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BUSINESS
February 6, 1998 | From Bloomberg News
South Korea and its militant labor unions today agreed to sweeping changes in labor laws that will make it easier for companies to fire workers as the country struggles with its worst economic crisis in decades. The agreement, the first of its kind in Korea, challenges a notion dear to many people here: That a job, once taken, is theirs for life.
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WORLD
February 5, 2012 | By John M. Glionna, Los Angeles Times
By his own admission, Park Jung-geun has long been an Internet wiseguy, a young photographer and blogger with a cyber chip on his shoulder whose favorite target for satire is the North Korean government. For months, his Twitter profile picture showed him with a near-empty bottle of whiskey in his hand, standing in front of a red-starred North Korean flag. Using the handle @seouldecadence, the 23-year-old re-tweeted posts fromPyongyang's Twitter account he deemed particularly ridiculous.
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NEWS
January 22, 1997 | TERESA WATANABE, TIMES STAFF WRITER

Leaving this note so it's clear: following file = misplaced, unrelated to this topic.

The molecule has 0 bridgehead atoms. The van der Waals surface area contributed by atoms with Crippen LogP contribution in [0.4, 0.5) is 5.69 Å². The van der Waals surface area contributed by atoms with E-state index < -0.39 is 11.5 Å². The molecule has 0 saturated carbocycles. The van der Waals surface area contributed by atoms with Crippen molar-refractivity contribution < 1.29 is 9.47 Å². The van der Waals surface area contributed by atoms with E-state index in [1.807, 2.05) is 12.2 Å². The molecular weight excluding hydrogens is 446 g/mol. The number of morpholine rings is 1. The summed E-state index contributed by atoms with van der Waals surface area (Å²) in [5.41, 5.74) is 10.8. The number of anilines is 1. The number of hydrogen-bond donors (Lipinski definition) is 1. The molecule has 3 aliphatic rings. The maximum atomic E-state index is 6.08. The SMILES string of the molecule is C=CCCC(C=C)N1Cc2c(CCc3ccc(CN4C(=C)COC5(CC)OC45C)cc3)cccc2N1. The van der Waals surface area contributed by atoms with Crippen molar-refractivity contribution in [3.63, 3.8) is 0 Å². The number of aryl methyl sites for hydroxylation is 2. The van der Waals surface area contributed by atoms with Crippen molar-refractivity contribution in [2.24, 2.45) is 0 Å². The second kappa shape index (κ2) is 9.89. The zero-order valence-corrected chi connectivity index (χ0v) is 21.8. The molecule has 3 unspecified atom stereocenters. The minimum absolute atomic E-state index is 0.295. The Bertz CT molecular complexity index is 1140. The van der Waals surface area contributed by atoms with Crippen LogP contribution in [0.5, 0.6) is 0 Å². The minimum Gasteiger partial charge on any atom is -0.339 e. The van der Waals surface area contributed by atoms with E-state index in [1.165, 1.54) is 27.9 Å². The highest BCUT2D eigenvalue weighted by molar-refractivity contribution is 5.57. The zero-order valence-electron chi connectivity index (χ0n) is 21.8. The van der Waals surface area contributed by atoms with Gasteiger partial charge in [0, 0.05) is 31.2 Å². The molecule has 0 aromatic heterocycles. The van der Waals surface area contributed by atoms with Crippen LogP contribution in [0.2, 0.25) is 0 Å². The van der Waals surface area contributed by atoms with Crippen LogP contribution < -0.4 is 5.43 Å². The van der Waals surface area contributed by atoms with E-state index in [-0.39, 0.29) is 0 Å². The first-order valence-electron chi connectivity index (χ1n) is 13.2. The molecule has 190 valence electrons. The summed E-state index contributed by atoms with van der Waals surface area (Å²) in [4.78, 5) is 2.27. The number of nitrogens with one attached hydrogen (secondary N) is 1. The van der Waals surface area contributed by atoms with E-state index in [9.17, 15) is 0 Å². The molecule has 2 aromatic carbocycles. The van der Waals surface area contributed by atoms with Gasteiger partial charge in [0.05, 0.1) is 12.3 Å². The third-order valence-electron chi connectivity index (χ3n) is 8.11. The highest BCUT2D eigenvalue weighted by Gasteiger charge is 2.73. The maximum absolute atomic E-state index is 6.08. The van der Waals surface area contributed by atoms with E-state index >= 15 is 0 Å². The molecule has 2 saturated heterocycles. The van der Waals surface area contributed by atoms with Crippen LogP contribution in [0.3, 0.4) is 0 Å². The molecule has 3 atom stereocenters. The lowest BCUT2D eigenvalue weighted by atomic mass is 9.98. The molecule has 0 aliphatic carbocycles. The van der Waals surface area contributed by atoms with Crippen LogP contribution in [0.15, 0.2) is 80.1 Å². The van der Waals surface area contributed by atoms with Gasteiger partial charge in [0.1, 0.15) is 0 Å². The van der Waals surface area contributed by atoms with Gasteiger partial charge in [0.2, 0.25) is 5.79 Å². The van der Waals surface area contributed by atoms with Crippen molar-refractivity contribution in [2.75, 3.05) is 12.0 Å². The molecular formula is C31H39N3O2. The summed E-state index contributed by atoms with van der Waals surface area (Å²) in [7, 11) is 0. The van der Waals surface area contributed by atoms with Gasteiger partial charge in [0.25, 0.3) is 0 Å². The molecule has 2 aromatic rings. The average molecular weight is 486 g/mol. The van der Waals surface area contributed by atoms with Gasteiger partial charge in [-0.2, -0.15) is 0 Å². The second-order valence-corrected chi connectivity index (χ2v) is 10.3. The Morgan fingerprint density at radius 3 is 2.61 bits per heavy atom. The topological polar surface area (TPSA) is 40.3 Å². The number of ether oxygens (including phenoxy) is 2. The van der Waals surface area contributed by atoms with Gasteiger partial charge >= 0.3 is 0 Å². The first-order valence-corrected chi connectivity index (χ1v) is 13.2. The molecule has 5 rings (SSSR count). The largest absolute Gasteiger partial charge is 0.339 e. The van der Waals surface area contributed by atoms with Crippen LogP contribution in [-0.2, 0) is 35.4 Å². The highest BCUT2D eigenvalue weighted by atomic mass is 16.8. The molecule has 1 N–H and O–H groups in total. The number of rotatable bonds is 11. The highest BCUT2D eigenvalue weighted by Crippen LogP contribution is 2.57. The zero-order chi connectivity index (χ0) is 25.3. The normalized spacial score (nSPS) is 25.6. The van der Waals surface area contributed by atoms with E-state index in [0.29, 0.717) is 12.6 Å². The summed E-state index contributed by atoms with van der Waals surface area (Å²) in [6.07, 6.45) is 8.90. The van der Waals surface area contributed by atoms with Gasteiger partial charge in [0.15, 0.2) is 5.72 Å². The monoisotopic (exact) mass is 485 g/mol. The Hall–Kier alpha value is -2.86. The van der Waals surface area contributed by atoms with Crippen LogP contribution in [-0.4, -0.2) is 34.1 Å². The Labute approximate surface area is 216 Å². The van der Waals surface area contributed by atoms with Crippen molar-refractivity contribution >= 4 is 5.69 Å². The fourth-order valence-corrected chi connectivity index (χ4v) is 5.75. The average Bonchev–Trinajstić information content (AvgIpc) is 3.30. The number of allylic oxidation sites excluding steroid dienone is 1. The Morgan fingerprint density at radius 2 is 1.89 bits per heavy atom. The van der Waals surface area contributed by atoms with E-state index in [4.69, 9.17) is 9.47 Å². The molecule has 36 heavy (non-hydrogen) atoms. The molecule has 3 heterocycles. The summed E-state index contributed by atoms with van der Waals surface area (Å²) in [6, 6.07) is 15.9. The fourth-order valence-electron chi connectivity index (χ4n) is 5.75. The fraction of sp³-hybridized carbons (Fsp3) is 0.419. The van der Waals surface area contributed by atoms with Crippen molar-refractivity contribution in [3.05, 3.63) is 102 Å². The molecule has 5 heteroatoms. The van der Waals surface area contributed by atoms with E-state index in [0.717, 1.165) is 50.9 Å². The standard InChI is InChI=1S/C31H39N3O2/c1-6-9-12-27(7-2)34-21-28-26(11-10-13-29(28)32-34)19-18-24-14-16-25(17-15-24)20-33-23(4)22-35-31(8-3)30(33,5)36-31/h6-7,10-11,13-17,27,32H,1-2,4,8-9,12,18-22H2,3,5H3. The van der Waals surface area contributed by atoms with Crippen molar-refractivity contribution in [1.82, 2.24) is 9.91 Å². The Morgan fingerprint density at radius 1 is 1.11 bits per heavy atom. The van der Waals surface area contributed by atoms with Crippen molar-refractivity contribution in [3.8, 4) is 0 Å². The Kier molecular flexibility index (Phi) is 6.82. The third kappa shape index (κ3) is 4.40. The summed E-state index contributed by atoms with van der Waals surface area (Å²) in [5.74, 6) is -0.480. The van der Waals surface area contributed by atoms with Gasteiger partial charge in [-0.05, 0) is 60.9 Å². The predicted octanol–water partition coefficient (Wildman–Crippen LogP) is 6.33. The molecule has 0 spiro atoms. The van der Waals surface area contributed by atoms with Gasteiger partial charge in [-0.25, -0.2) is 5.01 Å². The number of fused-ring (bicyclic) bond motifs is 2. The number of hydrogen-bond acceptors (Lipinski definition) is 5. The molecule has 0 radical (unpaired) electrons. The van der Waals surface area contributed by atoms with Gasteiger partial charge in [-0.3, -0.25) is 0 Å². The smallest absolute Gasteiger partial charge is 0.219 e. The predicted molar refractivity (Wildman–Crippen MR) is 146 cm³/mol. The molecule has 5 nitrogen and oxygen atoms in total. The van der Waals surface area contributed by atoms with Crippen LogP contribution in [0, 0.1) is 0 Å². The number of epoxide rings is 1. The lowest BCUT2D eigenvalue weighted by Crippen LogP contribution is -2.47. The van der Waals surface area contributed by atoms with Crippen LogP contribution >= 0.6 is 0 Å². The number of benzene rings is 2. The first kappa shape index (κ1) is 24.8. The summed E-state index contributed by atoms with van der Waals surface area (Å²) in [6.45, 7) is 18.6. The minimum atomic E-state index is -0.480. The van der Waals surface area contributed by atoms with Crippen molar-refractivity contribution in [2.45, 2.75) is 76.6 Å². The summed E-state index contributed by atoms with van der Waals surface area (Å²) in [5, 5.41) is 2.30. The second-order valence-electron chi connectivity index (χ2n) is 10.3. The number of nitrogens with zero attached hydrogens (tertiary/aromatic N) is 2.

In stunning concessions, President Kim Young Sam agreed Tuesday to reopen the National Assembly to rewrite his party's reviled revisions of labor and national security laws, and he suspended arrest warrants for leaders of the resulting protest strikes that have cost the South Korean economy more than $3 billion.
NEWS
April 19, 2001 | MARK MAGNIER, TIMES STAFF WRITER
Ahn Hyang Shim, 28, and her husband were filled with expectation as they entered Jinju Kaya Jamo Hospital on the outskirts of Pusan for the birth of their first child. They were told Ahn would need a caesarean because she hadn't produced enough water, but the doctor quickly reassured them that this was routine. That was the last time Ahn's family saw her conscious. During the caesarean she fell into a coma, and she remains in a vegetative state more than nine months later.
NEWS
January 25, 1997 | From Times Wire Reports
South Korean strike leaders abandoned tent headquarters at Seoul's Myongdong Cathedral as the government and the opposition groped toward a compromise over a controversial new labor law. With little fanfare, leaders of the Korean Confederation of Trade Unions left behind the ramshackle tent from which they directed almost a month of work stoppages. But leader Kwon Young Gil insisted that his outlawed union will continue its fight against the law.